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Unformatted text preview: Identifying Some Techno-Economic Criteria in PLC/BPL Applications and Commercialization Paul A Brown White Box Associates 30 Applerigg Kendal, Cumbria, LA9 6EA, UK E-mail: email@example.com ABSTRACT The development of first-pass simplified business models for power line communication (PLC) systems is necessary in order to provide an early focus on the key technical and financial criteria by which investment and the return on investment (ROI) might be considered. For example, PC based spreadsheet modeling provides a useful mathematical tool for identifying sensitivities in the broadband power line (BPL) business cases by enabling rapid comparisons between electrical distribution network (EDN) technical parameters, BPL equipment specifications, system features and customer expectations. It is important for both developers and investors to understand the technical challenges and business opportunities offered by PLC. 1. INTRODUCTION PC based spreadsheet modeling and graphical analysis provide a first-pass means of identifying and comparing the sensitivities of both technical and financial input data such as EDN topography, channel characteristics, PLC system cost, capability, capacity, quality of service (QoS) and potential penetration rates in order to support an acceptable ROI. In order to develop PLC systems there are a number of fundamental requirements: A power line infrastructure i.e. EDN Investor(s) in PLC R&D PLC developer(s) with the necessary expertise The power line is a pervasive element and is therefore not a problem. Investors need to feel confident that there is a viable and potentially long term business opportunity in PLC. PLC developers need engineering expertise, investment and a detailed knowledge of EDNs as a means of providing a sustainable transmission medium for telecommunication services. Investors do not necessarily possess engineering expertise and therefore they require the developers skill and knowledge. Similarly the developers need financing in order to sustain PLC development. So what kind of first-pass information might be useful to investors? If we assume that PLC / BPL is now at a stage of potential mass-deployment and R&D continues to enhance PLC systems development then, most of all, we require to scope out the potential scale of the ROI. For example, investors need to know such things as: Is the PLC business case sensitive to equipment costs such as customer premises equipment (CPE), repeaters, coupling devices etc? Is BPL system design sensitive to service transmission speeds e.g. 256, 512 kb/s etc? Does EMC regulation impact PLC / BPL system design? Is voice over Internet Protocol (VoIP) achievable over PLC systems?...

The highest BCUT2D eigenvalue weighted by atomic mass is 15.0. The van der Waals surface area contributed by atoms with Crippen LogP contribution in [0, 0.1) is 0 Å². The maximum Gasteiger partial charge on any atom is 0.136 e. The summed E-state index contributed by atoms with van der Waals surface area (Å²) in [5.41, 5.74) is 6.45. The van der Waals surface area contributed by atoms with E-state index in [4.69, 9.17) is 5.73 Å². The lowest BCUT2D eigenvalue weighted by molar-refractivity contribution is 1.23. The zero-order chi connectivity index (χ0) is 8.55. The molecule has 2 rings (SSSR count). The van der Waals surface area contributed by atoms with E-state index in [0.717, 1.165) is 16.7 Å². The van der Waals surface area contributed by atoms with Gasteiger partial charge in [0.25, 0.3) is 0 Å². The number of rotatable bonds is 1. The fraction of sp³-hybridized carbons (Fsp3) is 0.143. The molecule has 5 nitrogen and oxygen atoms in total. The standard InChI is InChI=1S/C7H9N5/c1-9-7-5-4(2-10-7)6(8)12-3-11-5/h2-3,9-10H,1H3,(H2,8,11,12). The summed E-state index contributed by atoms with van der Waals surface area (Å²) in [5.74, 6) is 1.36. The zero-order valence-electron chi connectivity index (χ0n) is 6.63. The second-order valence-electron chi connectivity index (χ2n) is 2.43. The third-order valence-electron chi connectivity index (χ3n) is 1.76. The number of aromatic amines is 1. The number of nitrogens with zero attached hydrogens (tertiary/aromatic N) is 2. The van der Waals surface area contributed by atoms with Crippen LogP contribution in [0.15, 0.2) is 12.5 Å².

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- Spring '08